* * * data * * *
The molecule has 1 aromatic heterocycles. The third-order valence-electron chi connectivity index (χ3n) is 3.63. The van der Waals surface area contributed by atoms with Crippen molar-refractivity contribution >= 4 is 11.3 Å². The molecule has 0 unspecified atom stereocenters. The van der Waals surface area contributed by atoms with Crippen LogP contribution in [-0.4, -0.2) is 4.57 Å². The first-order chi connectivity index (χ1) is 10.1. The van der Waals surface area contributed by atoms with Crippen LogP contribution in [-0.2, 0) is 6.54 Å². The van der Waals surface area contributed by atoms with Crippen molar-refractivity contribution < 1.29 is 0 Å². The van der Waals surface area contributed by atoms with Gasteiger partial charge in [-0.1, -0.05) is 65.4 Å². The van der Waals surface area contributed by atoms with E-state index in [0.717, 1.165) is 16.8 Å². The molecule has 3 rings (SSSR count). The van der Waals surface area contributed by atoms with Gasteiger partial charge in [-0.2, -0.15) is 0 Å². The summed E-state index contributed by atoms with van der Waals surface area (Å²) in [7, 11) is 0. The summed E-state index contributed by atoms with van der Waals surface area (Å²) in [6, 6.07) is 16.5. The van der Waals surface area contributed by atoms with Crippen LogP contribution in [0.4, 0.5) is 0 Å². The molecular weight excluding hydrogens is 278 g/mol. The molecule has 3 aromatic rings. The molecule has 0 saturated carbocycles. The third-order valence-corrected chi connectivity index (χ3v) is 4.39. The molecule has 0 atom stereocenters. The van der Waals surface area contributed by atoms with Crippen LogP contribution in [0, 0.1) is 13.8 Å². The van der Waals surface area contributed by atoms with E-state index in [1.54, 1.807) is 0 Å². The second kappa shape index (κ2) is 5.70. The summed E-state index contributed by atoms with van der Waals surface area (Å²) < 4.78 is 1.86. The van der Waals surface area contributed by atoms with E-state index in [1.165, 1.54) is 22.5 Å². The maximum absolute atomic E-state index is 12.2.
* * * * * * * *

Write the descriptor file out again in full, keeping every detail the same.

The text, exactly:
The molecule has 1 aromatic heterocycles. The third-order valence-electron chi connectivity index (χ3n) is 3.63. The van der Waals surface area contributed by atoms with Crippen molar-refractivity contribution >= 4 is 11.3 Å². The molecule has 0 unspecified atom stereocenters. The van der Waals surface area contributed by atoms with Crippen LogP contribution in [-0.4, -0.2) is 4.57 Å². The first-order chi connectivity index (χ1) is 10.1. The van der Waals surface area contributed by atoms with Crippen LogP contribution in [-0.2, 0) is 6.54 Å². The van der Waals surface area contributed by atoms with Crippen molar-refractivity contribution < 1.29 is 0 Å². The van der Waals surface area contributed by atoms with Gasteiger partial charge in [-0.1, -0.05) is 65.4 Å². The van der Waals surface area contributed by atoms with E-state index in [0.717, 1.165) is 16.8 Å². The molecule has 3 rings (SSSR count). The van der Waals surface area contributed by atoms with Gasteiger partial charge in [-0.2, -0.15) is 0 Å². The summed E-state index contributed by atoms with van der Waals surface area (Å²) in [7, 11) is 0. The summed E-state index contributed by atoms with van der Waals surface area (Å²) in [6, 6.07) is 16.5. The van der Waals surface area contributed by atoms with Crippen LogP contribution in [0.4, 0.5) is 0 Å². The molecular weight excluding hydrogens is 278 g/mol. The molecule has 3 aromatic rings. The molecule has 0 saturated carbocycles. The third-order valence-corrected chi connectivity index (χ3v) is 4.39. The molecule has 0 atom stereocenters. The van der Waals surface area contributed by atoms with Crippen LogP contribution in [0, 0.1) is 13.8 Å². The van der Waals surface area contributed by atoms with E-state index in [1.54, 1.807) is 0 Å². The second kappa shape index (κ2) is 5.70. The summed E-state index contributed by atoms with van der Waals surface area (Å²) < 4.78 is 1.86. The van der Waals surface area contributed by atoms with E-state index in [1.165, 1.54) is 22.5 Å². The maximum absolute atomic E-state index is 12.2.